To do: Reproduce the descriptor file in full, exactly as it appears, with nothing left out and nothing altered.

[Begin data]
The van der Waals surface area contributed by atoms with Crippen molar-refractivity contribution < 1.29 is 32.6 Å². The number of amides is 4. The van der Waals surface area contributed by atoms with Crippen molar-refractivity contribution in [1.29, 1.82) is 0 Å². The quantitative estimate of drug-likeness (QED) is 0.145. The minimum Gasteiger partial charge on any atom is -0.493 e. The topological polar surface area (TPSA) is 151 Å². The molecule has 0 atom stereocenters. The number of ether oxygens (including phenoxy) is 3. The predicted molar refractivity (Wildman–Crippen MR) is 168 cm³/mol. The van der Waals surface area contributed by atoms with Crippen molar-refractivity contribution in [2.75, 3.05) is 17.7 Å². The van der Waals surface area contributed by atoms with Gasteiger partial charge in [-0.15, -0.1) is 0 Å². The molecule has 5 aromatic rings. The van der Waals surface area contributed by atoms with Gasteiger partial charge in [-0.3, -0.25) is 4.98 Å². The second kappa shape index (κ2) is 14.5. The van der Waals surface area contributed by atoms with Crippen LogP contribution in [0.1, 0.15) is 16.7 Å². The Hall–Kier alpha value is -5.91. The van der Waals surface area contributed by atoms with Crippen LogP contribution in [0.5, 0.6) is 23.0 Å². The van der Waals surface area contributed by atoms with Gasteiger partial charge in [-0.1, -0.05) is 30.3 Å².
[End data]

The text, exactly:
The van der Waals surface area contributed by atoms with Crippen molar-refractivity contribution < 1.29 is 32.6 Å². The number of amides is 4. The van der Waals surface area contributed by atoms with Crippen molar-refractivity contribution in [1.29, 1.82) is 0 Å². The quantitative estimate of drug-likeness (QED) is 0.145. The minimum Gasteiger partial charge on any atom is -0.493 e. The topological polar surface area (TPSA) is 151 Å². The molecule has 0 atom stereocenters. The number of ether oxygens (including phenoxy) is 3. The predicted molar refractivity (Wildman–Crippen MR) is 168 cm³/mol. The van der Waals surface area contributed by atoms with Crippen molar-refractivity contribution in [2.75, 3.05) is 17.7 Å². The van der Waals surface area contributed by atoms with Gasteiger partial charge in [-0.15, -0.1) is 0 Å². The molecule has 5 aromatic rings. The van der Waals surface area contributed by atoms with Gasteiger partial charge in [-0.3, -0.25) is 4.98 Å². The second kappa shape index (κ2) is 14.5. The van der Waals surface area contributed by atoms with Crippen LogP contribution in [0.1, 0.15) is 16.7 Å². The Hall–Kier alpha value is -5.91. The van der Waals surface area contributed by atoms with Crippen LogP contribution in [0.5, 0.6) is 23.0 Å². The van der Waals surface area contributed by atoms with Gasteiger partial charge in [-0.1, -0.05) is 30.3 Å².